Darrel Emerson, June 1 1998
The following equation gives the value of "typical" daytime attenuation in passage through the ionosphere. It is taken from Radio Wave Propagation by Lucien Boithias, published by North Oxford Academic. The attenuation is in dB, and as seen decreases as the square of frequency f. The attenuation depends on the slant distance through the ionosphere, which is mainly a function of takeoff angle from the earth's surface. The slant distance is a weak function of the assumed height h of the absorbing ionospheric layer and of the earth radius R, because of the earth's curvature. Strictly this relation is only valid for frequencies higher than about 50 MHz.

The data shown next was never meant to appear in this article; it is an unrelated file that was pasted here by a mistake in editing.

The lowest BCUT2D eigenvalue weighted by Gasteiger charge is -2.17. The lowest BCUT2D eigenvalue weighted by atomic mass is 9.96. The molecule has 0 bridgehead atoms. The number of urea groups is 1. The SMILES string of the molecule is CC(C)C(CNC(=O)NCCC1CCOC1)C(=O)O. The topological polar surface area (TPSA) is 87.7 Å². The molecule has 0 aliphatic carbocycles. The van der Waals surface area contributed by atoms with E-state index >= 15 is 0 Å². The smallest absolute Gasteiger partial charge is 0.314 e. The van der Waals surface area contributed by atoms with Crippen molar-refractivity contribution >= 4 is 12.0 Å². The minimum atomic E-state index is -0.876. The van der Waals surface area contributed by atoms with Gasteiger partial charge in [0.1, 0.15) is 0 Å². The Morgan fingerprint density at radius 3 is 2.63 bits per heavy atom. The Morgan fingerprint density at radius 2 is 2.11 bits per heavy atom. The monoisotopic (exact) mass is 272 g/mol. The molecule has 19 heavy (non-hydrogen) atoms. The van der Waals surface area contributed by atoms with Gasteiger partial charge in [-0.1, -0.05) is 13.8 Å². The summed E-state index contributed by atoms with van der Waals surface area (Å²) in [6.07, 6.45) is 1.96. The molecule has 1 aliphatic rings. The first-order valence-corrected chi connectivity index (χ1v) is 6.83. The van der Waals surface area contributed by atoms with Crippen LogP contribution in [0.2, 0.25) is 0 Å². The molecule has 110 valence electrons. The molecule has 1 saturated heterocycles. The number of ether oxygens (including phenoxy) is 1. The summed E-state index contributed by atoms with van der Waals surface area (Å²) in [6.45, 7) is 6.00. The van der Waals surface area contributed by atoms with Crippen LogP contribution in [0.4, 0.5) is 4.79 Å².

The height h of the absorbing layer is assumed to be 100 km
The attenuation A in dB, as a function of frequency f (MHz) and of takeoff angle phi, is then given by:
The attenuation according to this relation is plotted here for frequencies from 30 MHz to about 1000 MHz, for takeoff angles of 0, 15, 30 and 90 degrees.
The above equation and plot are for typical daytime conditions. During night-time hours, typical attenuations are a factor of 10 to 30 lower.
I thank John Regnault, G4SWX, for drawing the above reference on Radio Wave Propagation to my attention.